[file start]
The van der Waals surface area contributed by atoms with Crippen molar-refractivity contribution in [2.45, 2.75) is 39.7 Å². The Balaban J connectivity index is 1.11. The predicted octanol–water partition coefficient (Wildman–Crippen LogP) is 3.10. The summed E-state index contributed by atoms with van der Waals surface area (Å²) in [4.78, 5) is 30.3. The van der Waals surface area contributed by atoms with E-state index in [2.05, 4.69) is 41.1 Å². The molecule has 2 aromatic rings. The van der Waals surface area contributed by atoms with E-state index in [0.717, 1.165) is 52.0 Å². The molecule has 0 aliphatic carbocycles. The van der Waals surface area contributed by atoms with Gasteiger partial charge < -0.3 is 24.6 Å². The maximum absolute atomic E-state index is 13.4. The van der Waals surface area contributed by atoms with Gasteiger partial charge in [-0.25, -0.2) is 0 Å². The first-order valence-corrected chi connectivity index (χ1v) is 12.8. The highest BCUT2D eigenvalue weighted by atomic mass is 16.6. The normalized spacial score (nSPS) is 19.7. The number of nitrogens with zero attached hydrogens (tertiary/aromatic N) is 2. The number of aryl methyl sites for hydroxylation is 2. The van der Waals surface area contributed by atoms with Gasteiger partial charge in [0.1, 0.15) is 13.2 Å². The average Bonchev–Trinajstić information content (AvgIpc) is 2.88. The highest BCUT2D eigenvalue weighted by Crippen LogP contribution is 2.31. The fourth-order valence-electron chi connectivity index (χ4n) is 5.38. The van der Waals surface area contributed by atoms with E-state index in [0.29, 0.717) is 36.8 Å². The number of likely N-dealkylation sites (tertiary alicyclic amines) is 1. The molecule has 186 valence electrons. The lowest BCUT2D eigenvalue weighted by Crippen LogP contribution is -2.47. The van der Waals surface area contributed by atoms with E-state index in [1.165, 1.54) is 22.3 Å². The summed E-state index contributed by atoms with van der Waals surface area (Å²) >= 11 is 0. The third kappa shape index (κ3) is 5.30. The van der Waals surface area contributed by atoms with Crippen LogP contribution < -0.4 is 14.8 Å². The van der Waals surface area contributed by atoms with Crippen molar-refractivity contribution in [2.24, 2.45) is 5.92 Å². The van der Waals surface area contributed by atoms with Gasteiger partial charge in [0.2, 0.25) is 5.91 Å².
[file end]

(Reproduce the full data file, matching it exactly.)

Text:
The van der Waals surface area contributed by atoms with Crippen molar-refractivity contribution in [2.45, 2.75) is 39.7 Å². The Balaban J connectivity index is 1.11. The predicted octanol–water partition coefficient (Wildman–Crippen LogP) is 3.10. The summed E-state index contributed by atoms with van der Waals surface area (Å²) in [4.78, 5) is 30.3. The van der Waals surface area contributed by atoms with E-state index in [2.05, 4.69) is 41.1 Å². The molecule has 2 aromatic rings. The van der Waals surface area contributed by atoms with E-state index in [0.717, 1.165) is 52.0 Å². The molecule has 0 aliphatic carbocycles. The van der Waals surface area contributed by atoms with Gasteiger partial charge < -0.3 is 24.6 Å². The maximum absolute atomic E-state index is 13.4. The van der Waals surface area contributed by atoms with Gasteiger partial charge in [-0.25, -0.2) is 0 Å². The first-order valence-corrected chi connectivity index (χ1v) is 12.8. The highest BCUT2D eigenvalue weighted by atomic mass is 16.6. The normalized spacial score (nSPS) is 19.7. The number of nitrogens with zero attached hydrogens (tertiary/aromatic N) is 2. The number of aryl methyl sites for hydroxylation is 2. The van der Waals surface area contributed by atoms with Gasteiger partial charge in [0.1, 0.15) is 13.2 Å². The average Bonchev–Trinajstić information content (AvgIpc) is 2.88. The highest BCUT2D eigenvalue weighted by Crippen LogP contribution is 2.31. The fourth-order valence-electron chi connectivity index (χ4n) is 5.38. The van der Waals surface area contributed by atoms with E-state index in [0.29, 0.717) is 36.8 Å². The number of likely N-dealkylation sites (tertiary alicyclic amines) is 1. The molecule has 186 valence electrons. The lowest BCUT2D eigenvalue weighted by Crippen LogP contribution is -2.47. The van der Waals surface area contributed by atoms with E-state index in [1.165, 1.54) is 22.3 Å². The summed E-state index contributed by atoms with van der Waals surface area (Å²) >= 11 is 0. The third kappa shape index (κ3) is 5.30. The van der Waals surface area contributed by atoms with Crippen LogP contribution < -0.4 is 14.8 Å². The van der Waals surface area contributed by atoms with Crippen molar-refractivity contribution in [2.24, 2.45) is 5.92 Å². The van der Waals surface area contributed by atoms with Gasteiger partial charge in [0.2, 0.25) is 5.91 Å².